Charlotte Mason on Copywork
What is copywork?
Copywork is a simple way to begin teaching language arts to young children. Copywork provides practice in writing correctly formed letters, as well as experience in using correct spacing and punctuation. Now that penmanship is an issue on the SAT essay, copywork can be useful even for high school students.
Charlotte Mason on copywork
19th-century British educator Charlotte Mason recommended copywork, which she called “transcription,” as an early step in teaching language arts. In Home Education, the first volume of her classic series on education, she wrote about the value of copywork, as well as what and how to copy. I have indented Miss Mason’s words, Americanized some of the spelling, bolded a few especially important points, and inserted a few notes in [square brackets].
Value of Transcription
The earliest practice in writing proper for children of seven or eight should be, not letter writing or dictation, but transcription, slow and beautiful work, for which the New Handwriting [a simple italic style] is to be preferred, though perhaps some of the more ornate characters may be omitted with advantage. [See a sample of this handwriting style at the end of this post.]
Transcription should be an introduction to spelling. Children should be encouraged to look at the word, see a picture of it with their eyes shut, and then write from memory.
Children should Transcribe favorite Passages
A certain sense of possession and delight may be added to this exercise if children are allowed to choose for transcription their favorite verse in one poem and another. This is better than to write a favorite poem, an exercise which stales on the little people before it is finished. But a book of their own, made up of their own chosen verses, should give them pleasure. [As the child begins to master penmanship, you may want to provide a blank journal, like the commonplace books of years gone by, so that favorite verses and quotes can have a permanent home.]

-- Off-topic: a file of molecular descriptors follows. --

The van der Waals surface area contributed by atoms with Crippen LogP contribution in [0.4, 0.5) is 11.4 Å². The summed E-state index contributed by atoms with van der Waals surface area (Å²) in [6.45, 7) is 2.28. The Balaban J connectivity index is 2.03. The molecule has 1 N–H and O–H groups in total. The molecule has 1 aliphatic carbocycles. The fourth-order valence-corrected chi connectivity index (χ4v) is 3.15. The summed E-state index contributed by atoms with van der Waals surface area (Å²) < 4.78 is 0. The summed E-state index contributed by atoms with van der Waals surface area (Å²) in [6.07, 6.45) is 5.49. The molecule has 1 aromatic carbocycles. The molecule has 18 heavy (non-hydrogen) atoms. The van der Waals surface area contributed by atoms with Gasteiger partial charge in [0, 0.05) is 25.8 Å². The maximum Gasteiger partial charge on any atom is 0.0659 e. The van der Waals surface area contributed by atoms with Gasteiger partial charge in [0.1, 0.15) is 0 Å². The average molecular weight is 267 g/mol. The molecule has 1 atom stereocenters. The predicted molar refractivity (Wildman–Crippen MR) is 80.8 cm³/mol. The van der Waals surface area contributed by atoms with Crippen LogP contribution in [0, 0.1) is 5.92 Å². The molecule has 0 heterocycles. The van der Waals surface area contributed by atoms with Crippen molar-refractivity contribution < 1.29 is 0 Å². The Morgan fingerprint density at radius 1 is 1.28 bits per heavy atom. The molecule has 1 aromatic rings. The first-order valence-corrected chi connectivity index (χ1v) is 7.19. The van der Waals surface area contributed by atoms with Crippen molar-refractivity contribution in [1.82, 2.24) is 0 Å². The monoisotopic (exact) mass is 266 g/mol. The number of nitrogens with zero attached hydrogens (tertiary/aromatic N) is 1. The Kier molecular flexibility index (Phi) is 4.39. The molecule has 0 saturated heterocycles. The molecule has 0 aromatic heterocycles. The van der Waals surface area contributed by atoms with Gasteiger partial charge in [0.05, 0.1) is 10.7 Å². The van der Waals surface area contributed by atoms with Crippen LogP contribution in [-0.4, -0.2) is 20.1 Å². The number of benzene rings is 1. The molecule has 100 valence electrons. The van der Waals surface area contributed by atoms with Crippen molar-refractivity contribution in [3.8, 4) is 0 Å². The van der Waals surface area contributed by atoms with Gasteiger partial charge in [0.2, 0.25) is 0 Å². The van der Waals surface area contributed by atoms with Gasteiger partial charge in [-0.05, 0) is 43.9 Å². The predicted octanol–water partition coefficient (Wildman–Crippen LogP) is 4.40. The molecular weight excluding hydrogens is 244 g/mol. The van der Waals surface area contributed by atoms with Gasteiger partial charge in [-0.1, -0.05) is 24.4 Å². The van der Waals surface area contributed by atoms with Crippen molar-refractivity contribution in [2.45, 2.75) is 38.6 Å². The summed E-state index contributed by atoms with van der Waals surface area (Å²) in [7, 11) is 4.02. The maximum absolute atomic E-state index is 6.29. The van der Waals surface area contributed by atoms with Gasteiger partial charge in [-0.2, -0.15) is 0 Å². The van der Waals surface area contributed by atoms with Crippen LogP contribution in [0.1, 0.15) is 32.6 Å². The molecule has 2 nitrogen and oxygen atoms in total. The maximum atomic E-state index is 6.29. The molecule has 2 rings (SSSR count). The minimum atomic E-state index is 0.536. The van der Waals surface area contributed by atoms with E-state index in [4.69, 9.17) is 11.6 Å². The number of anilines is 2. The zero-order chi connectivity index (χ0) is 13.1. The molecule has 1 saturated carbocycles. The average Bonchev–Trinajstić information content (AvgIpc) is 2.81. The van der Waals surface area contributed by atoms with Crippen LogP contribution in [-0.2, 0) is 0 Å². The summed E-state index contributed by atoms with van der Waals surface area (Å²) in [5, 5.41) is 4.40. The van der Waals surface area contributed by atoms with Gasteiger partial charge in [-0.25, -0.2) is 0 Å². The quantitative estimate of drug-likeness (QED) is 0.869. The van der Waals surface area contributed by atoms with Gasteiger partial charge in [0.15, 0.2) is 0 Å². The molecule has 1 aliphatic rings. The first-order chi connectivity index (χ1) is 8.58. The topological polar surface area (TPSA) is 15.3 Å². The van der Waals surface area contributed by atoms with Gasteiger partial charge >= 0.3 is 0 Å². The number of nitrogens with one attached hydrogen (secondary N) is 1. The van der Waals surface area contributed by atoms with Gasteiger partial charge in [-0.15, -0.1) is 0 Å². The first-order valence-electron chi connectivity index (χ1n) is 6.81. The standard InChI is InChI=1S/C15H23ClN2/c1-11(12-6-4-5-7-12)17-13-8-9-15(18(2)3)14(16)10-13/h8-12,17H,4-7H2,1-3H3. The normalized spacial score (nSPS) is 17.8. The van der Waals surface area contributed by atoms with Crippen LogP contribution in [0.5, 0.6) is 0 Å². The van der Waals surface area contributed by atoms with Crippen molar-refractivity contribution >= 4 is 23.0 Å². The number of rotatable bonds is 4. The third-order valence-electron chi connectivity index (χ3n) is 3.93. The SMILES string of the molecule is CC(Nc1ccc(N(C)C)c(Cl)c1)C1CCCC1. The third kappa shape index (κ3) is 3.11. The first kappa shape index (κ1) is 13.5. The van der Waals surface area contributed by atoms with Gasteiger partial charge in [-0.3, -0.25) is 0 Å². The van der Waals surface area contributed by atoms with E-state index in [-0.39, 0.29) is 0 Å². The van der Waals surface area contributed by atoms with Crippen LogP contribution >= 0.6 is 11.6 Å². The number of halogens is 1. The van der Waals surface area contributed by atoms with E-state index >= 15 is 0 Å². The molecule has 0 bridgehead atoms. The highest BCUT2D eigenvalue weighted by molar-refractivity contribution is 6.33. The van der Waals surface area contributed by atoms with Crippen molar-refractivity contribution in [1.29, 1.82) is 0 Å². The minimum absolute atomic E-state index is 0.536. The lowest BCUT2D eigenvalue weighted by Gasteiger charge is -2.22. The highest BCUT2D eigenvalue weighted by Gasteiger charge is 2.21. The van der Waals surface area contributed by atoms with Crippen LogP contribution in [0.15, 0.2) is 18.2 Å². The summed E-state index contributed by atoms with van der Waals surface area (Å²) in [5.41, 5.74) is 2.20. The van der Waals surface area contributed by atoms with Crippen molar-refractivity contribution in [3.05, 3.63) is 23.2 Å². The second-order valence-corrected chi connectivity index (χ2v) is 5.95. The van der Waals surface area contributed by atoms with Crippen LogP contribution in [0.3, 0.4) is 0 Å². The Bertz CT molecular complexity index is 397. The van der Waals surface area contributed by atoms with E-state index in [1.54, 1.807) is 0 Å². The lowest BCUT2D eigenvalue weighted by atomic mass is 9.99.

JPC: Copying is one of the oldest of methods of teaching, not just writing, but also art, music, and many other occupations. There’s a reason art students spend time at museums, copying masterworks. Copying helps the student pay close attention, and this in turn allows them to absorb the details of how beautiful art or writing is created.
Small Text-Hand — Double-ruled Lines
Double ruled lines, small text-hand, should be used at first, as children are eager to write very minute ‘small hand,’ and once they have fallen into this habit it is not easy to get good writing. A sense of beauty in their writing and in the lines they copy should carry them over this stage of their work with pleasure. Not more than ten minutes or a quarter of an hour should be given to the early writing-lessons. If they are longer the children get tired and slovenly.
JPC: When the boys were young, I made copy sheets for them in careful Italic penmanship. I wrote the chosen text on alternate lines, so that the child could copy directly beneath my writing. This helped them with accurate letterforms and spacing, and made it more likely that they’d put the punctuation where it belonged. Eventually, I discovered Barchowsky Fluent Handwriting, a time-saving program which allowed me to type in the text I wanted the boys to copy, and print it off the computer in a perfect italic font in exactly the size and line spacing that I wanted.
Position in Writing
For the writing position children should sit so that light reaches them from the left, and desk or table should be at a comfortable height. [JPC: Posture matters. If a writer sits up straight facing the desk, with the writing arm supported, it will be easier to write beautifully. If the hand is not supported by a desk, slant, spacing, and control goes downhill fast. Improving posture is one of the easiest ways to improve handwriting.]
It would be a great gain if children were taught from the first to hold the pen between the first and second fingers, steadying it with the thumb. This position avoids the uncomfortable strain on the muscles produced by the usual way of holding a pen — a strain which causes writer’s cramp in later days when there is much writing to be done. The pen should be held in a comfortable position, rather near the point, fingers and thumb somewhat bent, and the hand resting on the paper.
JPC: I taught calligraphy to adult students for several years, and observed that incorrect pen hold was the single biggest obstacle to beautiful and legible writing. It is far easier to teach correct pen hold early than to correct poor habits in later life. Most of my calligraphy students were able to change to a correct pen hold, but it took a lot of practice.
The writer should also be allowed to support himself with the left hand on the paper, and should write in an easy position, with bent head but not with stooping figure. . . . In all writing lessons, free use should be made of the blackboard by both teacher and children by way of model and practice.
Here’s what a simple italic handwriting style looks like (this sample graciously shared from Barchowsky Fluent Handwriting):
Perfect Reading, Beautiful Handwriting by Caroline Joy Adams is another great resource for practicing italic penmanship.